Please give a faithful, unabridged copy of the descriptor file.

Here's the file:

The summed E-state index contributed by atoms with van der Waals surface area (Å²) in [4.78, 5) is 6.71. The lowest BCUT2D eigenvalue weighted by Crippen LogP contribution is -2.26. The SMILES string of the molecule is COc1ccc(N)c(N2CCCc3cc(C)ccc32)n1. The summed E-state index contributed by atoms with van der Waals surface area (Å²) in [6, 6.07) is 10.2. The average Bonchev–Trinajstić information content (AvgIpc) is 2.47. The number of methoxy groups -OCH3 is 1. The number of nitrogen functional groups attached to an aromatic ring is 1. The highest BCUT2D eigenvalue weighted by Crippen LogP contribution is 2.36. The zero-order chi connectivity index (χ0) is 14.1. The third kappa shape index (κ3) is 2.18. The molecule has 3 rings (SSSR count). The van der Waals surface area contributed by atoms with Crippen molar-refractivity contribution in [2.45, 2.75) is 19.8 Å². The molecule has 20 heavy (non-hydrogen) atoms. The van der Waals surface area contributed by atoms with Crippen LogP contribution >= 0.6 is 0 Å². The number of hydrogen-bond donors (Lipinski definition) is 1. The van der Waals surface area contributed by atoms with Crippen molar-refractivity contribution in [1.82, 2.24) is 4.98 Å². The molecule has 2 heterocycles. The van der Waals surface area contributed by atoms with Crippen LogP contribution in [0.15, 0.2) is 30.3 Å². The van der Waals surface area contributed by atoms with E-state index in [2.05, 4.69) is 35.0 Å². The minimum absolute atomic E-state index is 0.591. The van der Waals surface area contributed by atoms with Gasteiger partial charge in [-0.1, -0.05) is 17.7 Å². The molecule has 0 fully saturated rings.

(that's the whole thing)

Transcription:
The summed E-state index contributed by atoms with van der Waals surface area (Å²) in [4.78, 5) is 6.71. The lowest BCUT2D eigenvalue weighted by Crippen LogP contribution is -2.26. The SMILES string of the molecule is COc1ccc(N)c(N2CCCc3cc(C)ccc32)n1. The summed E-state index contributed by atoms with van der Waals surface area (Å²) in [6, 6.07) is 10.2. The average Bonchev–Trinajstić information content (AvgIpc) is 2.47. The number of methoxy groups -OCH3 is 1. The number of nitrogen functional groups attached to an aromatic ring is 1. The highest BCUT2D eigenvalue weighted by Crippen LogP contribution is 2.36. The zero-order chi connectivity index (χ0) is 14.1. The third kappa shape index (κ3) is 2.18. The molecule has 3 rings (SSSR count). The van der Waals surface area contributed by atoms with Crippen molar-refractivity contribution in [2.45, 2.75) is 19.8 Å². The molecule has 20 heavy (non-hydrogen) atoms. The van der Waals surface area contributed by atoms with Crippen LogP contribution >= 0.6 is 0 Å². The number of hydrogen-bond donors (Lipinski definition) is 1. The van der Waals surface area contributed by atoms with Crippen molar-refractivity contribution in [1.82, 2.24) is 4.98 Å². The molecule has 2 heterocycles. The van der Waals surface area contributed by atoms with Crippen LogP contribution in [0.15, 0.2) is 30.3 Å². The van der Waals surface area contributed by atoms with E-state index in [2.05, 4.69) is 35.0 Å². The minimum absolute atomic E-state index is 0.591. The van der Waals surface area contributed by atoms with Gasteiger partial charge in [-0.1, -0.05) is 17.7 Å². The molecule has 0 fully saturated rings.